A normal hovercraft typically has one means of accelerating forwards or rearwards (a large propeller at
the rear of the vehicle), and one means of steering
(louvers behind the prop).
The Harrier Hovercraft still uses a propeller to move
forwards, but instead of louvers to steer, it uses
attitude jets, similar to those used for VTOL
operation on Harrier class airplanes.
A plethora of sensors (accelerometers, gyroscopes,
doppler radar aimed at the ground below the vehicle)
are used to determine the vehicle's velocity and
rotational velocity relative to the ground.
When the rear of the vehicle starts to drift left or right,
one of the two jets at the rear is used to precisely
counteract that drift.
When the vehicle as a whole is turning at a rate that's
either more than or less than that dictated by the pilot's
steering wheel and the vehicle's forward speed, one of
the front two jets is used to add to or counteract the
Under ideal circumstances, these two effects together
should allow the hovercraft to steer in a way that feels
very much like a wheeled vehicle.
There would be four jet nozzles, one on each corner of
the vehicle, aimed skywards. If the vehicle starts to
lift off the ground and flip, these are used to counteract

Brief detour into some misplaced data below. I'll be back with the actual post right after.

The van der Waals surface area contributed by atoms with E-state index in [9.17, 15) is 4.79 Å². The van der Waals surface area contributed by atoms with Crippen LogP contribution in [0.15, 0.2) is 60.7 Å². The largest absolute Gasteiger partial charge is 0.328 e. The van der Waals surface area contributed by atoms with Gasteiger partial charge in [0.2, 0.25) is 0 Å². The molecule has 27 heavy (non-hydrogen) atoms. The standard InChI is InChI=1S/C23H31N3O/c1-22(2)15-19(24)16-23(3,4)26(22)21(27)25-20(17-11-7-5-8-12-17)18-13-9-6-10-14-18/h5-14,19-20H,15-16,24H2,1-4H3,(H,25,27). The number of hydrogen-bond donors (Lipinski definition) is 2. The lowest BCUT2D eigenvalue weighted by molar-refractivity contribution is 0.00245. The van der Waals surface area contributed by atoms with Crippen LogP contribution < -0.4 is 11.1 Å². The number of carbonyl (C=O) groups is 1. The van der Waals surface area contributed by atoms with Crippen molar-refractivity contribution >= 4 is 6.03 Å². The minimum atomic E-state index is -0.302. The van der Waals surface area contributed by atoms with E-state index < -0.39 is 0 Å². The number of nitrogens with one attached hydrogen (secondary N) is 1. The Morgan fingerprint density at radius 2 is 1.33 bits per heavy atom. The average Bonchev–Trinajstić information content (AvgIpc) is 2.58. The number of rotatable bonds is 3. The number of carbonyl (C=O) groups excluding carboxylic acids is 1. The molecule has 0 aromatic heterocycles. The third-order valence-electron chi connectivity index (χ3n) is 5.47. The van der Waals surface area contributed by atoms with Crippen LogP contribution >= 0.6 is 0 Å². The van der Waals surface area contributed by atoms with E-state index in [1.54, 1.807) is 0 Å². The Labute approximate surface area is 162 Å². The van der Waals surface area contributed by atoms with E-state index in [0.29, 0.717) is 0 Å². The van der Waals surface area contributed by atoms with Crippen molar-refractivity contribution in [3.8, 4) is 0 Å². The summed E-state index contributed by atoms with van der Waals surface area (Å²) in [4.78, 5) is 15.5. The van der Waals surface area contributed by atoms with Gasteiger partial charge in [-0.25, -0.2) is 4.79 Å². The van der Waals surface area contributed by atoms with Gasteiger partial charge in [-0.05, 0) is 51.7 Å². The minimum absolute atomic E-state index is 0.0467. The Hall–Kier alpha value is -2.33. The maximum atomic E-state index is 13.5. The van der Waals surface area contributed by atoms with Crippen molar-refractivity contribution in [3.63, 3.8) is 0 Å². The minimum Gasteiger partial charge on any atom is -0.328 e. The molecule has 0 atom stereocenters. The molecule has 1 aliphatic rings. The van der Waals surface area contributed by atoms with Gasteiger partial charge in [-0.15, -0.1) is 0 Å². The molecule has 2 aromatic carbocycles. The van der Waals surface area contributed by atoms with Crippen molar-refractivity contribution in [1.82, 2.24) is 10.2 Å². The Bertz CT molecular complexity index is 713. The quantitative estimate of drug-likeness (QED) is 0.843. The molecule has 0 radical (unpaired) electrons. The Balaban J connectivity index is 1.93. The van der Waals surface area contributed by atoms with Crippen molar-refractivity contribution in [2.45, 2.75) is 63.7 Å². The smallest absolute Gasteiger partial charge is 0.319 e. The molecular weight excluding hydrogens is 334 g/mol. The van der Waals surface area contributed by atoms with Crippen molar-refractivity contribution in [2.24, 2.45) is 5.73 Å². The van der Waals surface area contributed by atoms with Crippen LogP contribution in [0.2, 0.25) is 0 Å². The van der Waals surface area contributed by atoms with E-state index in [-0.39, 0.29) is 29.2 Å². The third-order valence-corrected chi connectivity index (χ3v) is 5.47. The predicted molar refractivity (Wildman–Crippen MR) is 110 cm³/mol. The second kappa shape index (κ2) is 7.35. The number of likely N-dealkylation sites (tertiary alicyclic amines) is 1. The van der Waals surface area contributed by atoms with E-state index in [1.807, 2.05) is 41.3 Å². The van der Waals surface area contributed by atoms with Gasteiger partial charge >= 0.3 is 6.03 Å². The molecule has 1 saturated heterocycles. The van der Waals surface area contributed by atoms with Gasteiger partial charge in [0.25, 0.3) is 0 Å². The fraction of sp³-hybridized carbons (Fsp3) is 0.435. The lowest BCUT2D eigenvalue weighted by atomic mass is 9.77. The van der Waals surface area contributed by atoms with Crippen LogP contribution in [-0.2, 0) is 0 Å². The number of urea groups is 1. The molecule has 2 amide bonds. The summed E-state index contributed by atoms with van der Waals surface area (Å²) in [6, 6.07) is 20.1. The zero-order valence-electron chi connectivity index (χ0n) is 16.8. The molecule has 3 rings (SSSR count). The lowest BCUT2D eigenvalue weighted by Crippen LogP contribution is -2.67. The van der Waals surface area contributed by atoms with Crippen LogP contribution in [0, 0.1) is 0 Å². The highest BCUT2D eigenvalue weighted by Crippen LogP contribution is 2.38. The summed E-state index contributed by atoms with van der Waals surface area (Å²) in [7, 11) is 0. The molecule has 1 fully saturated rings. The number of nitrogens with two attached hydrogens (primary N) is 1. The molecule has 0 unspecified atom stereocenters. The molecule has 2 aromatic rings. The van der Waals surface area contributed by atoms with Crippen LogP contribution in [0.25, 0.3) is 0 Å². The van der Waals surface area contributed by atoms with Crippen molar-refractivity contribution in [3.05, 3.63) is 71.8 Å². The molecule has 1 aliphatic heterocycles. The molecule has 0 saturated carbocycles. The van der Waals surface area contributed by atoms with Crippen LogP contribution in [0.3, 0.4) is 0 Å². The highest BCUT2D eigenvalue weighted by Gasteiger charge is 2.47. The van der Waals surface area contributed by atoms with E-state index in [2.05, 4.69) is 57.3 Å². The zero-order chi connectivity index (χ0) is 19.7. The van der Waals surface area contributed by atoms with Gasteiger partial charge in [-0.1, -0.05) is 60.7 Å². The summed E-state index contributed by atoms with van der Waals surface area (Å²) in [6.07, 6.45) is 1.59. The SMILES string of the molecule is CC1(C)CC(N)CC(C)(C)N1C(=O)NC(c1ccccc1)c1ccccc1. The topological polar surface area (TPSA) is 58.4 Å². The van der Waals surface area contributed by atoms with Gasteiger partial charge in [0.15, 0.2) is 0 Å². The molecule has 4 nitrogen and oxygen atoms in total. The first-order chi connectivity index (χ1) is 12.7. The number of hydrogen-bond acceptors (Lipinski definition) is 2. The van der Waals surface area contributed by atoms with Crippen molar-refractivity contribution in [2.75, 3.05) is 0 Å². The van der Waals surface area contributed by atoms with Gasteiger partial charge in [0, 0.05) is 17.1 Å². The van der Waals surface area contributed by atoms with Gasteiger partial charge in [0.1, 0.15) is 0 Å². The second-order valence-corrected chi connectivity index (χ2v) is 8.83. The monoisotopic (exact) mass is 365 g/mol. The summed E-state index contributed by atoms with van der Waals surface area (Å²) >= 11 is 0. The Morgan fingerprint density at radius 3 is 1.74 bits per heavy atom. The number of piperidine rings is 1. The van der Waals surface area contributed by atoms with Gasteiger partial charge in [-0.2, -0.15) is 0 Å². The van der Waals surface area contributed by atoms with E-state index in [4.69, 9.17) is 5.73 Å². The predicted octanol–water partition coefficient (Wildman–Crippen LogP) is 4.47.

that rotation and bring the vehicle's attitude back to
being parallel to the ground. This would only be
necessary at very high speeds, or in very high winds.
To produce small amounts of deceleration, a clutch
disengages the vehicle's propeller from the engine, and
a brake is applied to the prop.
To produce a larger deceleration, hydraulic actuators
deploy four retractable wheels, with brakes of course.
The front two wheels would be swivel casters; this
should not detract from the vehicle's handling, and
avoid the need for a redundant steering mechanism.
Alternatively (and especially useful off-road)
deceleration can be produced by spinning the propeller
in reverse. This consumes more energy, but you can't
expect wheels to slow you down when your hovercraft
is on water.